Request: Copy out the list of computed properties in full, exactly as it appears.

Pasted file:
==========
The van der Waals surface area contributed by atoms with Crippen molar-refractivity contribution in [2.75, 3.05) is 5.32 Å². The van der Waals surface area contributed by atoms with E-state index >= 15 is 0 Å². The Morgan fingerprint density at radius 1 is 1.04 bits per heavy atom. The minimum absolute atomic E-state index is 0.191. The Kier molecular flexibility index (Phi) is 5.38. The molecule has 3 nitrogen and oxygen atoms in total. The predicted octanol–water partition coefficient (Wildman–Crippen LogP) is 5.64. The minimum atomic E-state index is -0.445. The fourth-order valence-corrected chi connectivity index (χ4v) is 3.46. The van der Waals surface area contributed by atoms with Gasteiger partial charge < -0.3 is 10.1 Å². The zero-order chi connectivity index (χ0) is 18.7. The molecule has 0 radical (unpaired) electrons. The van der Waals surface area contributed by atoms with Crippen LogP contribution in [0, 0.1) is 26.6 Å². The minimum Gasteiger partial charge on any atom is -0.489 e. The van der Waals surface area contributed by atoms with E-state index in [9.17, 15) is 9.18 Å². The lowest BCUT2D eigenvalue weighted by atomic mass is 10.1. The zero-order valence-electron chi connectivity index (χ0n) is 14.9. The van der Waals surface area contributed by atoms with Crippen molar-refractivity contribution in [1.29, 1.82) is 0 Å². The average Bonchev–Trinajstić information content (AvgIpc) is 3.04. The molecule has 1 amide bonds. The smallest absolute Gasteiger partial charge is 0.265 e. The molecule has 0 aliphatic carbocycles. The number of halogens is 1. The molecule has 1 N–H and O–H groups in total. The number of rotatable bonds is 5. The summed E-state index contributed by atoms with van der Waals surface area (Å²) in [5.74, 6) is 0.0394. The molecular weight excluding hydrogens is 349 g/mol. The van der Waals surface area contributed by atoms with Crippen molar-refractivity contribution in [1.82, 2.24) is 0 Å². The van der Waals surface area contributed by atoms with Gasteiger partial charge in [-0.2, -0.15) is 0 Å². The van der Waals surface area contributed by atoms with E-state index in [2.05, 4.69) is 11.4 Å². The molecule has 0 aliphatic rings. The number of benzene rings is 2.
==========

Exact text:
The van der Waals surface area contributed by atoms with Crippen molar-refractivity contribution in [2.75, 3.05) is 5.32 Å². The van der Waals surface area contributed by atoms with E-state index >= 15 is 0 Å². The Morgan fingerprint density at radius 1 is 1.04 bits per heavy atom. The minimum absolute atomic E-state index is 0.191. The Kier molecular flexibility index (Phi) is 5.38. The molecule has 3 nitrogen and oxygen atoms in total. The predicted octanol–water partition coefficient (Wildman–Crippen LogP) is 5.64. The minimum atomic E-state index is -0.445. The fourth-order valence-corrected chi connectivity index (χ4v) is 3.46. The van der Waals surface area contributed by atoms with Gasteiger partial charge < -0.3 is 10.1 Å². The zero-order chi connectivity index (χ0) is 18.7. The molecule has 0 radical (unpaired) electrons. The van der Waals surface area contributed by atoms with Crippen LogP contribution in [0, 0.1) is 26.6 Å². The minimum Gasteiger partial charge on any atom is -0.489 e. The van der Waals surface area contributed by atoms with E-state index in [9.17, 15) is 9.18 Å². The lowest BCUT2D eigenvalue weighted by atomic mass is 10.1. The zero-order valence-electron chi connectivity index (χ0n) is 14.9. The van der Waals surface area contributed by atoms with Crippen molar-refractivity contribution in [1.29, 1.82) is 0 Å². The average Bonchev–Trinajstić information content (AvgIpc) is 3.04. The molecule has 1 amide bonds. The smallest absolute Gasteiger partial charge is 0.265 e. The molecule has 0 aliphatic carbocycles. The number of halogens is 1. The molecule has 1 N–H and O–H groups in total. The number of rotatable bonds is 5. The summed E-state index contributed by atoms with van der Waals surface area (Å²) in [5.74, 6) is 0.0394. The molecular weight excluding hydrogens is 349 g/mol. The van der Waals surface area contributed by atoms with Crippen molar-refractivity contribution in [1.82, 2.24) is 0 Å². The van der Waals surface area contributed by atoms with Gasteiger partial charge in [-0.2, -0.15) is 0 Å². The van der Waals surface area contributed by atoms with E-state index in [2.05, 4.69) is 11.4 Å². The molecule has 0 aliphatic rings. The number of benzene rings is 2.